Tuition and Financial Aid: A Guide for Private Schools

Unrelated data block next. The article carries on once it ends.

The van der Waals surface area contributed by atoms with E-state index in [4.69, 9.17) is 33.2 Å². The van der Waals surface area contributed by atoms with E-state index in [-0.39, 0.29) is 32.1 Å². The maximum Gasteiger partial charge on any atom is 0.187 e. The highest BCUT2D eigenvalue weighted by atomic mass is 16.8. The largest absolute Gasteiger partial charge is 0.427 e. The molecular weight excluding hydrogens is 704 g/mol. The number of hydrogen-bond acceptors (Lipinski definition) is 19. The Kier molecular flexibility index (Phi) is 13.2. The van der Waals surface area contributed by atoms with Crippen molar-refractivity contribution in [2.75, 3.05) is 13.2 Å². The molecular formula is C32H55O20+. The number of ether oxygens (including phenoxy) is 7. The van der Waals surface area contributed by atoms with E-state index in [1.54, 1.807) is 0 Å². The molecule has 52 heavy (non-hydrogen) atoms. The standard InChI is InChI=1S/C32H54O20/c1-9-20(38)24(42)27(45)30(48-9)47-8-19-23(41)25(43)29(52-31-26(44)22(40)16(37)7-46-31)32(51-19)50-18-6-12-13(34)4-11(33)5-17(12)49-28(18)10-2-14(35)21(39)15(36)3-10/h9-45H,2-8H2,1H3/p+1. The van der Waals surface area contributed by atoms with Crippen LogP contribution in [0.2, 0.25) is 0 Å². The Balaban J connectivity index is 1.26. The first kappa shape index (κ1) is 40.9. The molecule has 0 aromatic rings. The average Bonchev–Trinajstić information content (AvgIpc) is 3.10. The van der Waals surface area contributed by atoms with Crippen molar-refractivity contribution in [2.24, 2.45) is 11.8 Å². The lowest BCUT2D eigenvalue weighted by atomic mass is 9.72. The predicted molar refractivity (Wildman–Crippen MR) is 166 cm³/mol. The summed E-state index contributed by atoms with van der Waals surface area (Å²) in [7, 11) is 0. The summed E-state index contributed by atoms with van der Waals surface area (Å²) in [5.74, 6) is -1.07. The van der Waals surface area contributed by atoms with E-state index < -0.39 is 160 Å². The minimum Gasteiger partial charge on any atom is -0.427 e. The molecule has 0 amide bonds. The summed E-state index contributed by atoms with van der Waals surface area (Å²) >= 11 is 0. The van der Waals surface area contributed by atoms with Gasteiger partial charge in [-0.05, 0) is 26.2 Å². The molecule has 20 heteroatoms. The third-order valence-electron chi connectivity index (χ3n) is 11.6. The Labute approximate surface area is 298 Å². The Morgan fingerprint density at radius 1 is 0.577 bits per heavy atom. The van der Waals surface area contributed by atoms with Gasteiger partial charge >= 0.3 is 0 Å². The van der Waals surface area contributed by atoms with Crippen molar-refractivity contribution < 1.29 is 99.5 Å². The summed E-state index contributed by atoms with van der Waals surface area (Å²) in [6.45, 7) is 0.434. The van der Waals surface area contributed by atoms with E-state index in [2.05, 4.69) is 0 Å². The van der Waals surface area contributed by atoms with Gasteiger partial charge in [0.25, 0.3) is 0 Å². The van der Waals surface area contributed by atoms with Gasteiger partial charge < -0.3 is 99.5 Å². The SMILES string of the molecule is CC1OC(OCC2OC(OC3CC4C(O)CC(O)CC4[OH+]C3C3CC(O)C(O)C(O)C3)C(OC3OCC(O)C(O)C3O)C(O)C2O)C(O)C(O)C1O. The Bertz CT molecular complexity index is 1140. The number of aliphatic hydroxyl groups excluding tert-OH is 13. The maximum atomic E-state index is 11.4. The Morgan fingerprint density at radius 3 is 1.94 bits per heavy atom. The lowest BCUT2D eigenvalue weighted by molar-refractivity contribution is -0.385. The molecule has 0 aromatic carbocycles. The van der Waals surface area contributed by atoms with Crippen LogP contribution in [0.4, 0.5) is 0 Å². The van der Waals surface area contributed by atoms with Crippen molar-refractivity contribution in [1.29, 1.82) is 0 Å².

Tuition and financial aid are not about money. Tuition and financial aid are about mission. When consulting with a private school, Independent School Management always starts from the point of the school’s mission. This foundational statement—often further clarified by statements of values, philosophy, and educational practice—distinguishes any given school from its neighbors (public and private). It enables each school to have purpose—and be competitive!—within the marketplace. We gauge each school practice or policy against this mission to discover its importance: “Does this practice or policy further our mission or not?” Tuition and Financial Aid: A Guide for Private Schools introduces important management and leadership theory, as well as ISM research, that provides the backdrop enabling schools to support and sustain their missions. Given that school missions are about children (rather than faculty, administration, Boards, or others), the implication is that this theory and research answer the question about whether particular practices or policies are “good for children.” Tuition and Financial Aid does not—and cannot—tell you what your tuition rates should be. Nor does it tell you that a particular tuition rate is too “high” or too “low.” The book also does not dictate how much you should earmark for financial aid. It does, however, tell you what the real questions should be and the considerations that will impact those questions. Question 1: What is your mission? Question 2: What kind of school will deliver your mission? Question 3: How much money do you need to run that kind of school? Question 4: How many students do you have to provide that money? Tuition and Financial Aid is not about dollars and cents. It is about what your school is and how it communicates that to the secondary client—the parent. It is about what your school is and how it delivers excellence to the primary client—the student. It is about what your school promises through its admission process and how that promise is (or is not) kept in every program—from academics through cocurricular programs; through leadership programs; through the Business Office; and through development, constituent relations, and admission. We hope this book inspires you to have meaningful conversations about your school, and take the tuition and financial aid actions that enable you to have a sustainable and mission-appropriate future.
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